Contribution of human and viral factors to dengue virus assembly

Fanny turlure

Nationality French

Year of selection 2011

Institution INSERM Infectious Diseases and Microbiology Institute

Country France

Risk Health

Post-Doctoral Fellowship

2 years

Stopping a virus in its tracks

As deadly as it can sometimes be, a virus is “just” a bit of genetic material, wrapped in a protein package. In order to fight the virus that causes dengue fever, Dr. Fanny Turlure wants to disrupt the step in its life cycle when this package assembles. To do so, she is focusing on the role of a packaging protein and the viral and human factors that interact with it. Elucidating the basics of virus assembly could lead to blocking it and a new approach to treatment for this disease threatening 2.5 billion people.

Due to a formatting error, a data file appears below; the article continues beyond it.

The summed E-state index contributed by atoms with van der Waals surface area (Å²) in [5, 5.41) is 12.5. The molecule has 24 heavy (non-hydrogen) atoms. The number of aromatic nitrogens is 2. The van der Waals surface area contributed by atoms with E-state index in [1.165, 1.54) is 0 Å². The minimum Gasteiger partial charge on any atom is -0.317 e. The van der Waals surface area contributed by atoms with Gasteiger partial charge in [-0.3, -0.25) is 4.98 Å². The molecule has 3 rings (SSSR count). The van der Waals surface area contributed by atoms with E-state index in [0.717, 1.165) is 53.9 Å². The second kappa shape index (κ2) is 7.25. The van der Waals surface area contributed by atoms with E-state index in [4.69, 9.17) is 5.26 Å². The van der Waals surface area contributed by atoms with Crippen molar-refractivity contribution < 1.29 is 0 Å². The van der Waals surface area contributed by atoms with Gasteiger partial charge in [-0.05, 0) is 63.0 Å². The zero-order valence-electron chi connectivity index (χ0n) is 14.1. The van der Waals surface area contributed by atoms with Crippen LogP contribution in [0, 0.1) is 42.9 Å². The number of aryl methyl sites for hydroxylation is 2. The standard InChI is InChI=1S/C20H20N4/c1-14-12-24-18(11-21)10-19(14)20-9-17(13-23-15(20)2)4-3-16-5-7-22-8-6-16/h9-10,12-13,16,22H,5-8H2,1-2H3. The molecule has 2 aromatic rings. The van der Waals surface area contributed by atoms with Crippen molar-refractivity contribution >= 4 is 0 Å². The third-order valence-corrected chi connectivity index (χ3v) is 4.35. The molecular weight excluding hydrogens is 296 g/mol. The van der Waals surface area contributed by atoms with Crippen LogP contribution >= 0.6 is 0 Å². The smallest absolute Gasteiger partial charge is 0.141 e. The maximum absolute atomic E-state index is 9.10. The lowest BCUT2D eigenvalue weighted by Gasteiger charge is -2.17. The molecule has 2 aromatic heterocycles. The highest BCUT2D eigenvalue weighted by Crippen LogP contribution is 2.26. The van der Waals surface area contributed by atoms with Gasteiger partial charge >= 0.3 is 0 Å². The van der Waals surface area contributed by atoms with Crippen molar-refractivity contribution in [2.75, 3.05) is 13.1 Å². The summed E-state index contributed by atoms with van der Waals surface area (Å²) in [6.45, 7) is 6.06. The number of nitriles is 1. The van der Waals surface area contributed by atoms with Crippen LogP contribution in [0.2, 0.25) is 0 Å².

A key step in the virus life cycle is assembly, a process during which structural and genetic components of the virus come together to form viral particles that will be released from infected cells. This process has to be tightly regulated both spatially and temporally. Dengue has become a major threat to public health. My focus is to understand the contribution of the dengue capsid protein to assembly, using molecular virology, confocal microscopy and biochemistry Where does capsid localize in infected cells, and which human and viral factors are involved in assembly are the questions I investigate.

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